New NY Law Permits Many Citizens to Have Criminal Records Sealed

The New York State Legislature quietly passed a bill, tucked into their state budget, that will allow convicted citizens to petition courts to seal their New York State criminal convictions. Starting October of 2017, this law will allow New Yorkers convicted of crimes like Petit Larceny, Assault, Criminal Possession of Stolen Property, among others, to be sealed. Understandably, there are many questions that New Yorkers have about the implications of this new law. What is the procedure to seal your convictions in New York? How long does it take to seal a conviction in New York? Can I seal my misdemeanor or felony conviction?

While New York still does not allow expungement of criminal records (the total erasing of any conviction), this new law allows the court you were convicted in to seal your convictions. Your prior convictions will be unavailable to future employers, allowing more New Yorkers to pursue their dreams, unhindered by long-past criminal records. The New York State Human Rights Law, N.Y. Exec. Law 296(16) was also amended to protect your rights against future employers, by prohibiting employers from asking about, or denying employment/licensing because of a sealed conviction.

While future employers will not be able to see your sealed criminal convictions, your conviction records will remain available to a few “qualified agencies.” Courts, corrections agencies, and law enforcement officers will have access to your full criminal history. Past convictions will live on for the purpose of sentence enhancement or establishing elements of a future crime, since your prior convictions will still appear in fingerprint reports. It’s important to remember that public and private employers, as well as occupational licensing agencies, will not have access to these sealed convictions, and those with sealed criminal convictions in New York will have numerous opportunities available to them with the implementation of this law.

New York Criminal Procedure Law 160.59 will go into effect in October 2017, and courts will be able to seal up to two convictions on a New Yorker’s record. Of these two convictions, only one can be a felony, and neither of the two convictions can be sex offenses, violent felonies, or class-A felonies. If your past conviction is in an applicable category, then you may be eligible to seal your conviction 10 years after the date of conviction or 10 years after your release from prison.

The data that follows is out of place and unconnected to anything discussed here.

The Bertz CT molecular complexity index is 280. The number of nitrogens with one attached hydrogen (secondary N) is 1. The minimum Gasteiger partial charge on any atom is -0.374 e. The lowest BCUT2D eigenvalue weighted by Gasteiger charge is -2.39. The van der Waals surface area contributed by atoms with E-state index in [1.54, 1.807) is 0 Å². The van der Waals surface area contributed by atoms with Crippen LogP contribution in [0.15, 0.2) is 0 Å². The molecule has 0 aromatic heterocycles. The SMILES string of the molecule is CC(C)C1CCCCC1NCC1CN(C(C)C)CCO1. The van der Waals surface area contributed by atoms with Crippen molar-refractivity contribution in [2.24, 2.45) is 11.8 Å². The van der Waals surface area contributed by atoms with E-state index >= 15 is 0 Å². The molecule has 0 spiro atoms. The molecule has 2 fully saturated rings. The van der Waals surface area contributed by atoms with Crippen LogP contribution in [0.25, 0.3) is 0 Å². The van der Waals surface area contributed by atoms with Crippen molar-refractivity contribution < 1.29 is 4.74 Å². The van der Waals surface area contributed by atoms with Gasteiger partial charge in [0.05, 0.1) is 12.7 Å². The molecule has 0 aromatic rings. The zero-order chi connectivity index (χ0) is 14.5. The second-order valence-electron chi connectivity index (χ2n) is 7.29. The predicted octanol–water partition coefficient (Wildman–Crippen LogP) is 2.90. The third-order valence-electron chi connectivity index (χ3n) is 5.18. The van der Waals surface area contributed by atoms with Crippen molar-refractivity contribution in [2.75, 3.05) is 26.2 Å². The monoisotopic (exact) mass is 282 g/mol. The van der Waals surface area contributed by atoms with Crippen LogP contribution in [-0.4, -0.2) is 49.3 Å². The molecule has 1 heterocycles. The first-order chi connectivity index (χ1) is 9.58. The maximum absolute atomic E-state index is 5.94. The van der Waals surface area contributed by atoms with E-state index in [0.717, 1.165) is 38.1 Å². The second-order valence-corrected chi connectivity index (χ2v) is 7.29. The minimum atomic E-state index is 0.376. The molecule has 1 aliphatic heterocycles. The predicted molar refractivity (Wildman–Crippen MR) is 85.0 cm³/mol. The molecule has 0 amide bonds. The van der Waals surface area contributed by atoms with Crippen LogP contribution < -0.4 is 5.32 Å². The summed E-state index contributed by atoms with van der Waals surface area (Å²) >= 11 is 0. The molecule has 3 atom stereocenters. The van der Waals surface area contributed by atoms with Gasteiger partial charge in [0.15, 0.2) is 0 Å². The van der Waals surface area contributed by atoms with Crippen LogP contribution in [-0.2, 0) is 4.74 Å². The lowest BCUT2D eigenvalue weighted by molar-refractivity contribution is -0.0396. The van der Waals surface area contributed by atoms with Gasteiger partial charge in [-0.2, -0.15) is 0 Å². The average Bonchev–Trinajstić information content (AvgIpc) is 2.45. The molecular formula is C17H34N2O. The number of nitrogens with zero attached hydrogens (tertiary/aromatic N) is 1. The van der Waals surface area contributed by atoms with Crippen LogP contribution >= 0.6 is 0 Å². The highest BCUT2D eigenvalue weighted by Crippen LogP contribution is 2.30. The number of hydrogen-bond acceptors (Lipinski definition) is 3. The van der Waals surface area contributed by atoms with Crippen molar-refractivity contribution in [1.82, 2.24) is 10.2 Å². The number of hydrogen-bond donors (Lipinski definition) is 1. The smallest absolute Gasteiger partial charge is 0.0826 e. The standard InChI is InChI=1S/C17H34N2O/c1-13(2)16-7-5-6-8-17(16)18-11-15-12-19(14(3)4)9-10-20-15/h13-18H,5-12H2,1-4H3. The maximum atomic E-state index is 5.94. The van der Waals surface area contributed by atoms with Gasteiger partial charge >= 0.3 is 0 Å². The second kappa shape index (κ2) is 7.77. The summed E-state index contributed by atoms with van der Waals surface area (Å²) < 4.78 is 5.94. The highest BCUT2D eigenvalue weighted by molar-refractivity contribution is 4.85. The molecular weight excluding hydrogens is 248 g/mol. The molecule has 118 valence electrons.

If you meet the eligibility criteria for a sealed criminal conviction in New York, your criminal conviction sealing lawyer will make an application to the court where you were sentenced. It is possible that a hearing could take place between your criminal defense attorney, an assistant district attorney, and a judge, to determine if your prior convictions should be sealed. The judge at a sealing hearing will consider many factors, which are spelled out in N.Y. Crim Proc. Sec. 160.59(7):

(a)  the amount of time that has elapsed since the defendant’s last conviction;

(b) the circumstances and seriousness of the offense for which the defendant is seeking relief, including whether the arrest charge was not an eligible offense;

(c)  the circumstances and seriousness of any other offenses for which the defendant stands convicted;

(d) the character of the defendant, including any measures that the defendant has taken toward rehabilitation, such as participating in treatment programs, work, or schooling, and participating in community service or other volunteer programs;

 (e)  any statements made by the victim of the offense for which the defendant is seeking relief;

 (f) the impact of sealing the defendant’s record upon his or her rehabilitation and upon his or her successful and productive reentry and reintegration into society; and

 (g)  the impact of sealing the defendant’s record on public safety and upon the public’s confidence in and respect for the law.

The enactment of New York Criminal Procedure Law 160.59 will change the lives of many New Yorkers by sealing past convictions that hinder their future successes.  If you have been a law-abiding citizen, and out of trouble for 10 or more years after your conviction, you shouldn’t let your criminal convictions hold you back from experiencing new opportunities and changing your life. Let The Breslin Law Group guide you through the process to seal your conviction in New York state - click here to contact us today.